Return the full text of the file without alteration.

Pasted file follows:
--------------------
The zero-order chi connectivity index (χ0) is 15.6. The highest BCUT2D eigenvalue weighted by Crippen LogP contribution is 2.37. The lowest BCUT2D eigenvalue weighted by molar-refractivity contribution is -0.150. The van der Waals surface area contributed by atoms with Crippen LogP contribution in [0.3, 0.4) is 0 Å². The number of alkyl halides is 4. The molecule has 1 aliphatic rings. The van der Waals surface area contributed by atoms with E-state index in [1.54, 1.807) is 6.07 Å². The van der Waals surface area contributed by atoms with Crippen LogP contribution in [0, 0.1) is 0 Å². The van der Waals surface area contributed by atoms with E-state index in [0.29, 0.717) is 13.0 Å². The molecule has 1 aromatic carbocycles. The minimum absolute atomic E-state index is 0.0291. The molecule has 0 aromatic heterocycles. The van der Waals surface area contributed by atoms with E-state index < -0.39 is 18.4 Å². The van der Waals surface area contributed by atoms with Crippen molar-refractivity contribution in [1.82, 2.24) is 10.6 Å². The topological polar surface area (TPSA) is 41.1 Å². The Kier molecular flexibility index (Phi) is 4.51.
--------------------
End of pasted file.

The zero-order chi connectivity index (χ0) is 15.6. The highest BCUT2D eigenvalue weighted by Crippen LogP contribution is 2.37. The lowest BCUT2D eigenvalue weighted by molar-refractivity contribution is -0.150. The van der Waals surface area contributed by atoms with Crippen LogP contribution in [0.3, 0.4) is 0 Å². The number of alkyl halides is 4. The molecule has 1 aliphatic rings. The van der Waals surface area contributed by atoms with E-state index in [1.54, 1.807) is 6.07 Å². The van der Waals surface area contributed by atoms with Crippen LogP contribution in [0, 0.1) is 0 Å². The van der Waals surface area contributed by atoms with E-state index in [0.29, 0.717) is 13.0 Å². The molecule has 1 aromatic carbocycles. The minimum absolute atomic E-state index is 0.0291. The molecule has 0 aromatic heterocycles. The van der Waals surface area contributed by atoms with E-state index < -0.39 is 18.4 Å². The van der Waals surface area contributed by atoms with Crippen molar-refractivity contribution in [1.82, 2.24) is 10.6 Å². The topological polar surface area (TPSA) is 41.1 Å². The Kier molecular flexibility index (Phi) is 4.51.